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There was a time that Texas receiver Marquise Goodwin thought about red shirting to prepare for the 2012 Olympics as a long jumper. Once he learned that NBC was covering the games, he decided competing for a Longhorns team that might slip below .500 in the Big 12 was more appealing. Truth be told, I haven’t watch the Summer Olympics at all so I can’t really take the smug stance of an arm-chair media critic.
However, I can critique Goodwin’s game. Most long jumpers have world class speed and Goodwin doesn’t disappoint here. However, as highlighted this spring with Stephen Hill’s game – Speed Kills, Now Learn How to Aim! – Goodwin has to refine what he does with his natural separation skills to become a dangerous NFL receiver. Here is the first of two posts – one play each in the December bowl game versus Cal – that illustrate my point. Each post illustrates why a knowledge of angles is just as important as speed.
Maintaining Separation by Establishing Position on the Opponent
Goodwin was targeted on a wheel route from the slot on 1st and 10 with 4:30 in the half, making the catch at his back shoulder inside the boundary. In fact, Goodwin makes a nice adjustment to the ball and demonstrates awareness of the sideline during the act of the reception as falls away from the field of play.
Despite good sideline awareness in the act of the catch, Goodwin did not show good awareness on the route. Earlier in the route he steps out of bounds before he turns back for the football, which nullifies the reception due to an illegal touch penalty. Goodwin had a step on the corner with the ball in the air, but he did not use that separation to get his back ahead of the defender.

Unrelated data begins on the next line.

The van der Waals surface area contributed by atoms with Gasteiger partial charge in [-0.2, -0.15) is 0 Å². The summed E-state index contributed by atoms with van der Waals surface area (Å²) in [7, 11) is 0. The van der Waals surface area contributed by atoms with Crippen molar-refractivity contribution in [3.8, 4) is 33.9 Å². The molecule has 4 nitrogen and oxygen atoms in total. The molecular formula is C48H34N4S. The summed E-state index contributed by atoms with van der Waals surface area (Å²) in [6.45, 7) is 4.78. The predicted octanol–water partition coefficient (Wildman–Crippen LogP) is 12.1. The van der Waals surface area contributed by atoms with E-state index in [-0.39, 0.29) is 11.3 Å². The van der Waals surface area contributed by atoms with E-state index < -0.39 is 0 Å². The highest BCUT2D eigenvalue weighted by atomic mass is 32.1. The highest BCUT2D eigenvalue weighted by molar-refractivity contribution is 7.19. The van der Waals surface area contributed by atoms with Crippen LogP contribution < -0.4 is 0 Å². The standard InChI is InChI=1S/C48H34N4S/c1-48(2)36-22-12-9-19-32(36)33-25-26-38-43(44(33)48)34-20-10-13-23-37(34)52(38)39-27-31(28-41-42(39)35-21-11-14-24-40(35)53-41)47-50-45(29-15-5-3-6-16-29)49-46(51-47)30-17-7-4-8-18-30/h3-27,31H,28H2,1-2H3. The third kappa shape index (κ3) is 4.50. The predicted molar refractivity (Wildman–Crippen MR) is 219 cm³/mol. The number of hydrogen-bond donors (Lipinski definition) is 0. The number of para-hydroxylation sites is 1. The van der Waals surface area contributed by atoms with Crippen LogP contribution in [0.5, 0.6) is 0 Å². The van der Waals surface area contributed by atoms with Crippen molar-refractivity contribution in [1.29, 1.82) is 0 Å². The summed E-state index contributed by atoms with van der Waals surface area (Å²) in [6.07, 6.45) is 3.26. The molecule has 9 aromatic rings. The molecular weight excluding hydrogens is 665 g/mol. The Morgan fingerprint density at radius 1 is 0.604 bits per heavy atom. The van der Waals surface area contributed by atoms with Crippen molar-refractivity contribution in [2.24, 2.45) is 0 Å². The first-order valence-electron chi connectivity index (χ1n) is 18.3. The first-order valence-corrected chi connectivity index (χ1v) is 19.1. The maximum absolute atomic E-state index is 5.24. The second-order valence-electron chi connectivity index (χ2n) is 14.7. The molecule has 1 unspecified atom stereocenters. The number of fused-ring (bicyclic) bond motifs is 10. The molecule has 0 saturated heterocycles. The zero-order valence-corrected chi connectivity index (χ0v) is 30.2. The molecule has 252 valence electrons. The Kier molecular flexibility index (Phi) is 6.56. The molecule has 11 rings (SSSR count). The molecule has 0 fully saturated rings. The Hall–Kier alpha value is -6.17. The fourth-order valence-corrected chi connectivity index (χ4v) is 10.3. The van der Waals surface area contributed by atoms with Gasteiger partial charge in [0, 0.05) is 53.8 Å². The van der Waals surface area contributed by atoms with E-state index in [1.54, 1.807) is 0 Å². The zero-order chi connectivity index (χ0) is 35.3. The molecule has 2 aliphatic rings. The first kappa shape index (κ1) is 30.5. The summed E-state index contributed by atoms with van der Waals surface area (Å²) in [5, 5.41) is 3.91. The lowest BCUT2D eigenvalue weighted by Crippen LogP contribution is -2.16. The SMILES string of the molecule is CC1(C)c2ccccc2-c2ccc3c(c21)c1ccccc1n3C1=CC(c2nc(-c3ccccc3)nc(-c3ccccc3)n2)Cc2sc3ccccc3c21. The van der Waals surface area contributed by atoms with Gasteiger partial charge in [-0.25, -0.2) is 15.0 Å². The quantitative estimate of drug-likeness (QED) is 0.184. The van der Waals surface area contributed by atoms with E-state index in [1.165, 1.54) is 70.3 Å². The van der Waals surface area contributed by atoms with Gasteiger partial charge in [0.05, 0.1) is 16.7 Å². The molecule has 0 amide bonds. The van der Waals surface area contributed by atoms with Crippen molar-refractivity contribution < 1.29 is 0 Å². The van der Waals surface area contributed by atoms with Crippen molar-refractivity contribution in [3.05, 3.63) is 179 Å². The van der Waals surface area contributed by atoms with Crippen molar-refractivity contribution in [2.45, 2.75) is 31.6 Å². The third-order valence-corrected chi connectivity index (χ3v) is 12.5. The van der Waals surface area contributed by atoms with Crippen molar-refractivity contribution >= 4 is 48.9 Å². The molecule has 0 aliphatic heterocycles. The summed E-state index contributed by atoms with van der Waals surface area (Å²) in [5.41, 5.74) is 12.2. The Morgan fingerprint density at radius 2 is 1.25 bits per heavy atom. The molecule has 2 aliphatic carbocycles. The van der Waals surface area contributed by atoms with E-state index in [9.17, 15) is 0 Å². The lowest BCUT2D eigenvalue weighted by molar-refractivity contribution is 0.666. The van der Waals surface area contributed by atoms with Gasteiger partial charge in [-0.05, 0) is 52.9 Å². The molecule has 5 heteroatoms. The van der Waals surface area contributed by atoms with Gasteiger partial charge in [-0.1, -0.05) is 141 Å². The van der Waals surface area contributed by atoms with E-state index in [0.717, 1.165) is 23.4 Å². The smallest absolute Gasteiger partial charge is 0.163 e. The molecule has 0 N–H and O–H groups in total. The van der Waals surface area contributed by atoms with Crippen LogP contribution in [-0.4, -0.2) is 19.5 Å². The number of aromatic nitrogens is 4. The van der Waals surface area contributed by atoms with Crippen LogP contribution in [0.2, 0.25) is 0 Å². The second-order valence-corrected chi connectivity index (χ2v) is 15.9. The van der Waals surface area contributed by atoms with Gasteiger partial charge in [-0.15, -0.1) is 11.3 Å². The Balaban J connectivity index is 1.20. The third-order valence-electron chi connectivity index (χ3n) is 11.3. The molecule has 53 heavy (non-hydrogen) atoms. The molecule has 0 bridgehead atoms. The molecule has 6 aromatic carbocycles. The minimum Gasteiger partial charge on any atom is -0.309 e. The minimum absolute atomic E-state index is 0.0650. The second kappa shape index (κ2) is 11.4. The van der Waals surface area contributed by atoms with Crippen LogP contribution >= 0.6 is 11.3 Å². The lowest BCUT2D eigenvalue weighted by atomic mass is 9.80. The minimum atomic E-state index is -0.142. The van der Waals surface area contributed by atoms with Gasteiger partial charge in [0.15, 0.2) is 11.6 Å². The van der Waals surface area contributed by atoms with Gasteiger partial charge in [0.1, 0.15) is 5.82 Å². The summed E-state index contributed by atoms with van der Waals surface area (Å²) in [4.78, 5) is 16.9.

Goodwin could have eliminated the defender’s angle to cut off the pass. Instead, he allows the defender to get into his hip. I link to this video regularly, but this coaching session from former Packers’ receiving great Sterling Sharpe is the best explanation why an understanding of establishing good position after initial separation is vital to winning the football.
Goodwin’s lack of awareness to go the extra step and cut off this inside angle allows the corner to jump into path of the pass and force Goodwin outside the boundary.
Once the speedy wide receiver needs to learn how to establish position after initial separation to ensure he is the only one capable of legally catching the ball, he’ll become a consistent force in the vertical passing game. He’ll make more catches or draw more interference penalties – both huge positives in the NFL. Read Part II – Goodwin’s issues versus press coverage.